As many on this group know, there is a large number of similar sounding surnames with a core P-L-N phonological pattern (e.g. Palen / Pelan / Palén / Palon / Pelling / Palin / Paling). Some of these originate from the province of Ulster in Ireland, from Brittany in France or from England. Many examples can be found in Scandinavia or Eastern Europe and in the New World.
Over the centuries, due to language, lack of widespread conventions and poor literacy for example, the spellings of these surnames has changed and mutated. This can also arise as a result of migrating into an area with a similar surname. Thus Pelan can change to Palen, for example, if the latter name is already well established.
This can make life very difficult for a genealogist, particularly where a documented lineage is hard to come by (e.g. Ireland). Can you be sure that James Palon is really your James Palen ?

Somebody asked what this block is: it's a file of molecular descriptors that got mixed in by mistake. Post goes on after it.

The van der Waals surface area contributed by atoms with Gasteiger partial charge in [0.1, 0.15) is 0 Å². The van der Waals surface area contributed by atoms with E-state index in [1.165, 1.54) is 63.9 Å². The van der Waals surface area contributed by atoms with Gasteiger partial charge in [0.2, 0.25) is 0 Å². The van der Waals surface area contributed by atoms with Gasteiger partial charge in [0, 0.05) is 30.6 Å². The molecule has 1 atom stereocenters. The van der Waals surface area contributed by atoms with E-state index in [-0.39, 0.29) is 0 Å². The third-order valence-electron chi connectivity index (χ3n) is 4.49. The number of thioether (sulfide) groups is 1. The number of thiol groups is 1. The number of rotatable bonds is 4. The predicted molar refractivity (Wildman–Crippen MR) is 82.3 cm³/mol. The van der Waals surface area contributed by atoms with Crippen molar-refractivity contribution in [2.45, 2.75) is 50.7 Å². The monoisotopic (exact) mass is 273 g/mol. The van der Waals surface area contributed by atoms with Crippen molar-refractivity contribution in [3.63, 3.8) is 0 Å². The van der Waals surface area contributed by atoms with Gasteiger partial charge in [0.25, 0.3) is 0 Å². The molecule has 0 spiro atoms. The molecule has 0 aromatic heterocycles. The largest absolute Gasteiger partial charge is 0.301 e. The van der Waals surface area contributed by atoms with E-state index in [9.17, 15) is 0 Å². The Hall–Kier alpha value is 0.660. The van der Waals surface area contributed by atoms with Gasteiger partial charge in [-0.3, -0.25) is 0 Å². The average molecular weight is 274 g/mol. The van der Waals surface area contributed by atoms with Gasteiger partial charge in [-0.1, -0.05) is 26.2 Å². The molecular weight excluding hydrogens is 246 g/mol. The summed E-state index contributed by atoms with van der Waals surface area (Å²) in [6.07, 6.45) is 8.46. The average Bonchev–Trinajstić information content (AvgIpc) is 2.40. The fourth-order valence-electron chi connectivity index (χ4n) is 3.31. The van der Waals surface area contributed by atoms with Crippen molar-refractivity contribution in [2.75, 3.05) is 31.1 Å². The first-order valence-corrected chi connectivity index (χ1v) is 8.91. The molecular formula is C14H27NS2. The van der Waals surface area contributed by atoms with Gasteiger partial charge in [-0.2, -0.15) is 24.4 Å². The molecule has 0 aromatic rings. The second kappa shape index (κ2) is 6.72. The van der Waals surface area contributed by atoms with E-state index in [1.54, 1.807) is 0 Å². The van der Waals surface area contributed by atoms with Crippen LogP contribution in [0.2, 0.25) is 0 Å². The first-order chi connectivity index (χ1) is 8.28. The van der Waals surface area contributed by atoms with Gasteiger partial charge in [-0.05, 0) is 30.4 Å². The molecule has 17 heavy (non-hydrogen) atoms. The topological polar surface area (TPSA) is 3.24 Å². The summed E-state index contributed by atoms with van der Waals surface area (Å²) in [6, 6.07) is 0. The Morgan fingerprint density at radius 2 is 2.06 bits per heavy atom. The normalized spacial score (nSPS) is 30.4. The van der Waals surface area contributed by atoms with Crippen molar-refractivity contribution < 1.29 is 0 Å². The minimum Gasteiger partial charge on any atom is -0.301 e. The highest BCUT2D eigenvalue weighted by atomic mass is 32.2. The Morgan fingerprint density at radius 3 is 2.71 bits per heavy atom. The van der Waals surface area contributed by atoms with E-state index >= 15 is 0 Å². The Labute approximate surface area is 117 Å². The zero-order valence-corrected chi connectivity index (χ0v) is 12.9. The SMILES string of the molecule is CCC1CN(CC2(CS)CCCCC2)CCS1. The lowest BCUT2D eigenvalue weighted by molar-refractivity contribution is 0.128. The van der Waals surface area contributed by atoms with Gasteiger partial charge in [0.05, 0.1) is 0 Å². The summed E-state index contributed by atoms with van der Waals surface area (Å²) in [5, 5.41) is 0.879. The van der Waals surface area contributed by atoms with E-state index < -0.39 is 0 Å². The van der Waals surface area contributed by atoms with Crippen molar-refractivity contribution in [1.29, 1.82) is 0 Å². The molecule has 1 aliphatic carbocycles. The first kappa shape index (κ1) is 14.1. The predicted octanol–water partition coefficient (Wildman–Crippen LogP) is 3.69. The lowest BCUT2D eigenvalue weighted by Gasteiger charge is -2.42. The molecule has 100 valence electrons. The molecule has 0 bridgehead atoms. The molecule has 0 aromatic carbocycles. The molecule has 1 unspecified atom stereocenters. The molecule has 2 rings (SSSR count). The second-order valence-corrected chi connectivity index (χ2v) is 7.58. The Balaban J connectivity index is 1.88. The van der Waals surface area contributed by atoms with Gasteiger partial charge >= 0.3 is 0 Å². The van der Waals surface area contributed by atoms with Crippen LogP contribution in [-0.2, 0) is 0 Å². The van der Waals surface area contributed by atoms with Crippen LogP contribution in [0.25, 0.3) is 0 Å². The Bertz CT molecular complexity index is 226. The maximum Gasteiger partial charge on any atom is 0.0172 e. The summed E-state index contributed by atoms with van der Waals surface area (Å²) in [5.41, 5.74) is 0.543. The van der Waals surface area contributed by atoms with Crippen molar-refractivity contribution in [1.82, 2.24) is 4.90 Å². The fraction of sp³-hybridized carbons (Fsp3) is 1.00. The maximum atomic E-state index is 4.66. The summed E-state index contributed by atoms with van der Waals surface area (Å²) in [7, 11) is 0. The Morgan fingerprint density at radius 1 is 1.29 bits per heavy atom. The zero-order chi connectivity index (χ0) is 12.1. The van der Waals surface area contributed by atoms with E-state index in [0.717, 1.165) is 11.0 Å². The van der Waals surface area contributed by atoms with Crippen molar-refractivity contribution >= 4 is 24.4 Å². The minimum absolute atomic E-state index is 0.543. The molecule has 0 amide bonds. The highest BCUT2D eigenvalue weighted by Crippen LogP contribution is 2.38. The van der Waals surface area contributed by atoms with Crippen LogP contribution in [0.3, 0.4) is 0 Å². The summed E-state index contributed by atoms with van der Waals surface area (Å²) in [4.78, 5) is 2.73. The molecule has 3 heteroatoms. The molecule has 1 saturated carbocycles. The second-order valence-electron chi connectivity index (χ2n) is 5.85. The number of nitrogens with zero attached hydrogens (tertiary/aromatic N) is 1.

As a result of the confusion, I am conducting a genetic genealogy study which seeks to demonstrate *scientifically*, the inter-relatedness of people with this class of surnames (if any). In other words, a study which will establish the distinct lineages irrespective of the surname spelling.
Any male bearing one of these surnames is invited to volunteer to take part although the cost of testing (at least US $99) needs to be covered. I am prepared to subsidise the tests of one or two individuals with defined lineages back to Co. Antrim in Ireland.
I have a few volunteers already (thank-you!) but many more are needed if a complete picture is to be established.
Please note that the DNA test is self-administered, by a painless mouth-swab. No one comes to your home and you can do this pseudo-anonymously if desired. The recommended testing labs are FTDNA operating in conjunction with the University of Arizona.
Please contact me by e-mail if you are interested - dna 'at' pelan.org .